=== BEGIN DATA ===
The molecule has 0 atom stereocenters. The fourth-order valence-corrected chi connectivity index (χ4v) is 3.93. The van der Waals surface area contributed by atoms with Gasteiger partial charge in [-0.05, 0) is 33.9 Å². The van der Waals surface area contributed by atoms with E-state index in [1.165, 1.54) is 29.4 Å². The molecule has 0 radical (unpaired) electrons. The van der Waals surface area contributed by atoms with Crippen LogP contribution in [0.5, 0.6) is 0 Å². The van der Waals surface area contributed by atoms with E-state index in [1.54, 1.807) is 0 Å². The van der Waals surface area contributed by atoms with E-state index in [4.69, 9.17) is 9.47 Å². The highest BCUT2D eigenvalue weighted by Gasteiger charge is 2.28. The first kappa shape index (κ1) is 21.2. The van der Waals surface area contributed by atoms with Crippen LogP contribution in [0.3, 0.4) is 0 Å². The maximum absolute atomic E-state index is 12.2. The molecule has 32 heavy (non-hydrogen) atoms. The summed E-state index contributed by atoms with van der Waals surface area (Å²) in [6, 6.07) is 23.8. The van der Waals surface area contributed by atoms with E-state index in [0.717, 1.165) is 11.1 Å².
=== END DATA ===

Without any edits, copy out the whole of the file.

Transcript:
The molecule has 0 atom stereocenters. The fourth-order valence-corrected chi connectivity index (χ4v) is 3.93. The van der Waals surface area contributed by atoms with Gasteiger partial charge in [-0.05, 0) is 33.9 Å². The van der Waals surface area contributed by atoms with E-state index in [1.165, 1.54) is 29.4 Å². The molecule has 0 radical (unpaired) electrons. The van der Waals surface area contributed by atoms with Crippen LogP contribution in [0.5, 0.6) is 0 Å². The van der Waals surface area contributed by atoms with E-state index in [1.54, 1.807) is 0 Å². The van der Waals surface area contributed by atoms with E-state index in [4.69, 9.17) is 9.47 Å². The highest BCUT2D eigenvalue weighted by Gasteiger charge is 2.28. The first kappa shape index (κ1) is 21.2. The van der Waals surface area contributed by atoms with Crippen LogP contribution in [0.3, 0.4) is 0 Å². The maximum absolute atomic E-state index is 12.2. The molecule has 32 heavy (non-hydrogen) atoms. The summed E-state index contributed by atoms with van der Waals surface area (Å²) in [6, 6.07) is 23.8. The van der Waals surface area contributed by atoms with E-state index in [0.717, 1.165) is 11.1 Å².